The Game Awards Has Evolved Beyond TV
"We’re not looking for this mythical mainstream viewer to tune in."
To watch the Video Game Awards during its decade on bro-centric Spike TV was to witness gaming at odds with itself. Held every December in Los Angeles, the VGAs celebrated the year’s biggest and most polished games — last year, “Game of the Year” was awarded to The Witcher 3 — while also promoting the upcoming year in gaming with bombastic trailers for the next big thing. The Oscars don’t premiere trailers during its ceremonies, but then again, gamers aren’t Hollywood cinephiles. To producer Geoff Keighley, the “element of marketing” was necessary, and still is, even as the show evolves out of the confines of cable television.
“Gamers like to look back at the games they played, but they also love to get hyped about the future,” Keighley tells Inverse. “The goal for me is to balance that out. They want to naturally be excited about where this medium is going.
Since 2014, the VGAs rebranded into The Game Awards and airs exclusively online, a clear awareness its audience of fervent tech trendsetters have abandoned television en masse. This year, viewers will tune in December 1 via the shows website, Facebook, and on platforms like Twitch, Xbox Live, PlayStation Network, and Steam. New to the 2016 awards is virtual reality access, enabling home viewers to see the show in first-person, as well as broadcasting online in China through Tencent. In many ways, the show has imitated the industry itself, eager to adopt new tech to provide content while penetrating the guarded Chinese market.
But as the awards show evolved, so has its attitude.
The trailers aren’t going away — in fact the show is ramping them up into live Let’s Plays — but Keighley is aiming his sights past the marketing machine many fans have criticized the show for becoming. Towards the end of the VGAs on cable, the show had become, in a word, rough. Subject to strict time blocks, a mandate to attract wide audiences, and all sorts of censorship quagmires — expecting dozens of advertisers to be kosher with violent game trailers ain’t easy — the prestige of the VGAs felt hollow, and its purpose became redundant as new trailers wound up on YouTube almost immediately. For a while, the VGA trophy, designed by the renowned Weta Workshop, had as much cred as an MTV Movie Award rather than a glistening, golden Oscar.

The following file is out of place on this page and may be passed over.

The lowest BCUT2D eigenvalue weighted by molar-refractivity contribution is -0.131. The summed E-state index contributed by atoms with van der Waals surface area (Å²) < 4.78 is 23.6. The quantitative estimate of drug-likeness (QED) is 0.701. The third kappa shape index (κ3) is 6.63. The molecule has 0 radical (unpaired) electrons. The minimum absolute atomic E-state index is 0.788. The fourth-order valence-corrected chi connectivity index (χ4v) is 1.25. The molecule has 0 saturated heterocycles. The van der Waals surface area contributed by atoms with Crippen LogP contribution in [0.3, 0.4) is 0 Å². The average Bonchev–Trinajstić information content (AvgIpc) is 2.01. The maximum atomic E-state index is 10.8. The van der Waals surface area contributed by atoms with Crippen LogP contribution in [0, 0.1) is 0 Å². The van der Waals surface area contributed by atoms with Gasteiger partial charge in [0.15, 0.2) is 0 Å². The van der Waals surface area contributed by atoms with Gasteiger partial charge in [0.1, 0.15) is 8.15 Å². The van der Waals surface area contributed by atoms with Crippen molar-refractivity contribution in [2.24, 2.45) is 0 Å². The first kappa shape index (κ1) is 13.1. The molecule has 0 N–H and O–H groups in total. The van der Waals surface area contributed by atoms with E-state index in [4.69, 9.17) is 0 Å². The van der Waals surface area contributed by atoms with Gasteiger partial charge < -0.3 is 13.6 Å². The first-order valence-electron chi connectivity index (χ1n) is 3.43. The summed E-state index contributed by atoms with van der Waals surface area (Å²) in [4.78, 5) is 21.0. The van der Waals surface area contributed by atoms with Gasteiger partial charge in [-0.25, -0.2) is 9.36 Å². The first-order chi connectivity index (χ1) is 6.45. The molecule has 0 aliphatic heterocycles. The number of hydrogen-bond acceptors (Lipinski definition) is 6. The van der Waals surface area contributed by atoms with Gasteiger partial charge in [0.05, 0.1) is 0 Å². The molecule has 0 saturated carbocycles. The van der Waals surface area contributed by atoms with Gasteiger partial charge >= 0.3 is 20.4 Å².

But the worst offence of the former VGAs happened during the 2013 awards, the last year it aired on TV. The world had its first glimpse at No Man’s Sky, the open-galaxy exploration game from Sean Murray and his team at Hello Games. Following the premiere trailer, stratospheric hype exemplified by Reddit and an appearance on Colbert surrounded the game for three years, only for it to disappoint upon its release in June 2016. (Both sales and player engagement dropped significantly in its second week.) Keighley wondered in a segment on Live with YouTube Gaming if the awards played a part, however accidental, in generating excitement.
“I’ve fretted over the past few years that maybe the platform we gave [director Sean Murray] to launch the game was too big, and created a black hole that he couldn’t pull himself out of,” he told his studio audience, admitting how the awards’ habit to hype was also a factor. In his conversation with Inverse, Keighley said that new premieres will always be a part of the Game Awards, but there will be a “little bit less marketing and a little more raw gameplay footage” from now on, something Keighley is hopeful can prevent another No Man’s Sky episode.
“My goal is to bring everyone together to celebrate and create so much excitement it’s infectious,” he says. By rewarding and recognizing talent in the industry, Keighley hopes the Game Awards becomes “something we’re proud to associate with our industry and something that can elevate the medium.”
“That’s something that, having done this show for years, I think was missing for awhile,” he added.
Since going online and gaining breathing room, the Game Awards has done what it wants to its own benefit. “We’re not looking for this mythical mainstream viewer to tune in,” Keighley explained. “We’re liberated more on the web. [When] we made a decision to not focus on television, it paid a lot of dividends for us.”
But the awards still aren’t the all-important affair it wants to be. Yet.
Naturally cynical, gamers never want to be told to make something important; they’ll do that themselves. “It’s something that has to be organic and needs to be earned,” Keighley said of the awards’ prestige. “Part of it is respect from the developers and the creators, and part of it is respect from the audience.”
Keighley knows that changes aren’t immediate. “We’re honest that we don’t have the perfect solution for what the show will become,” he said. “It’s just going to evolve every year. There will be great years and years that aren’t. Through and through, we want to do something reverential for the medium, but is also fun. It’s video games. It’s an evolving format.”
The Game Awards will air live from Los Angeles on December 1.